Every year we go through the ritual of drawing up, presenting and defending the national budget. Most of the time these budgets are passed in the middle of the year. This means that there is often not much time for implementation before the year draws to a close. Then the ritual starts again without any information to the public on how much of the previous year’s budget was actually implemented. This year’s budget had experienced some hiccups which led to its late passage. Even when it was passed with all the padding that was done by the legislators no one was truly sure what was eventually approved by the executive. Isn’t there a way of reducing these uncertainties and the acrimony that reduce budgeting to the science of voodooism?

How can we make our governments work better so as to reduce the level of poverty, disease, ignorance, corruption, terrorism, cultism, infrastructural decay etc when the bulk of our budget, about 80 per cent, goes into recurrent expenditure? With only 20 per cent left for capital projects how much can we achieve to turn around a country with decaying infrastructural facilities? Pretty little. So it is clear that as a nation we are living above our means; we are piling up debts, foreign and domestic again, we are mortgaging our future and the future of our children. Our governments and parliaments are engaged in conspicuous consumption not minding the dire state of the economy and the poor state of its people. No one expected that at 57 Nigeria’s economy would be in the bind in which it is now considering our massive mineral and manpower resources. But it appears the presence of such solid and liquid mineral resources has unbelievably become a harbinger of doom, a disincentive to hardwork and creativity, a curse from which we have made very little effort to exit.

The little piece of good news is that there has been some encouraging happenings in the agricultural sector. If we do not take our eyes off the ball in that sector we may be self-sufficient in food production before 2019. That would be a good legacy for the Buhari administration and an indication that oil or no oil we can survive. And thrive.

Buhari is President at a momentous time in the annals of our country, a time during which the very existence of the country as a unit is being challenged once again. The nation expects him to be a great bridge-builder and unifier and one with a vision of a greater Nigeria. That vision demands that he rises above the din of ethnic and geographical irredentists and comes up with a life changing transformation agenda for Nigeria. That demands courage and the right dose of political will. The next two years will reveal whether he has them or not.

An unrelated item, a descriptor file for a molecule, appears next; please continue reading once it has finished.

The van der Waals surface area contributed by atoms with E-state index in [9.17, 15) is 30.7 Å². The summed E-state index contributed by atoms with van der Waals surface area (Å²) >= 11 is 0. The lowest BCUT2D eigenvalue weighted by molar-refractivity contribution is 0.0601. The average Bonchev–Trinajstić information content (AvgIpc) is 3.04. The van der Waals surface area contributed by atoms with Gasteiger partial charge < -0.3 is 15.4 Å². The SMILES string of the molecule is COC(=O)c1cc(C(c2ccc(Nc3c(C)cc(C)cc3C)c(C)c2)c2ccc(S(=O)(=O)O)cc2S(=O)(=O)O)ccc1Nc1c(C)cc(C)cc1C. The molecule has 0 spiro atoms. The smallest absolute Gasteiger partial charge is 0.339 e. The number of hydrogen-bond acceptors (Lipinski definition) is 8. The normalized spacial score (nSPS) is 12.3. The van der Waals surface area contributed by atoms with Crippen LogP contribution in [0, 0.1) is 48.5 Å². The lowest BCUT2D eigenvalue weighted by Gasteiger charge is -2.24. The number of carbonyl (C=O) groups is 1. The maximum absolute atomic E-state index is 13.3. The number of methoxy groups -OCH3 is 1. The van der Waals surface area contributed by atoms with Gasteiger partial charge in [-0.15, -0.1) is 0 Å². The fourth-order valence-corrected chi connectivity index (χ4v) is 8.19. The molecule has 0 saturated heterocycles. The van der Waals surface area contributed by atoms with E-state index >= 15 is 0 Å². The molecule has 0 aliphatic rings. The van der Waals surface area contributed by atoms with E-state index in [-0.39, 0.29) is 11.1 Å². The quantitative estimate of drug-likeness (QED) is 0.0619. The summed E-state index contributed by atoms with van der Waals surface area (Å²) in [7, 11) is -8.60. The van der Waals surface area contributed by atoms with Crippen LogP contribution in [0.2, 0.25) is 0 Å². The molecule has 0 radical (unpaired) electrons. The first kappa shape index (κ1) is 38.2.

http://guardian.ng/opinion/does-buhari-have-it/

Posted On Wednesday, 04 October 2017 00:12 Written by

IT was simply impossible not to empathise with the Minister of Education, Mr Adamu Adamu’s sense of indignation during the celebration of the International Literacy Day. In a moment of agonising self-indictment, he admitted that the number of illiterates in the country had literally hit the roof under his watch, being “between 65 million and 75 million.” The minister revealed this when he paid a courtesy call on Governor Atiku Bagudu of Kebbi State at the state capital, Birnin Kebbi, during the two-day International Literacy Day Conference organised by the National Commission for Mass Education. Represented by the Director of Basic and Secondary Education in the Ministry of Education, Mr. Jonathan Mbaka, the minister said that with the estimated population of Nigeria at 170 million, the number of illiterates was too high. He said: “Education is the bedrock of any country’s development and any country that does not educate its populace is bound to fail. Unfortunately, in Nigeria, we have a large population of illiterates; the figure, considering our population, is unbecoming.”

This dismal figure represents just a tad below 45 per cent of the country’s estimated population and that is alarming, to put it mildly. What makes the situation worse is the staggering figure of out-of-school children in the country, as the states from the southern part of the country have also joined in producing the league of illiterates. Even at that, the rate of school dropouts is also very high. Confronted by existential problems, children who were once enrolled in schools have been leaving schools to fend for themselves even when public schools have been failing to impart qualitative education to those who attend them. In other words, it may be misleading to assume that children enrolled in schools are getting educated enough to become assets to the country. Many of them are hardly benefitting from the poor and crude infrastructure and personnel in these schools and the government appears to be oblivious of the damning reality.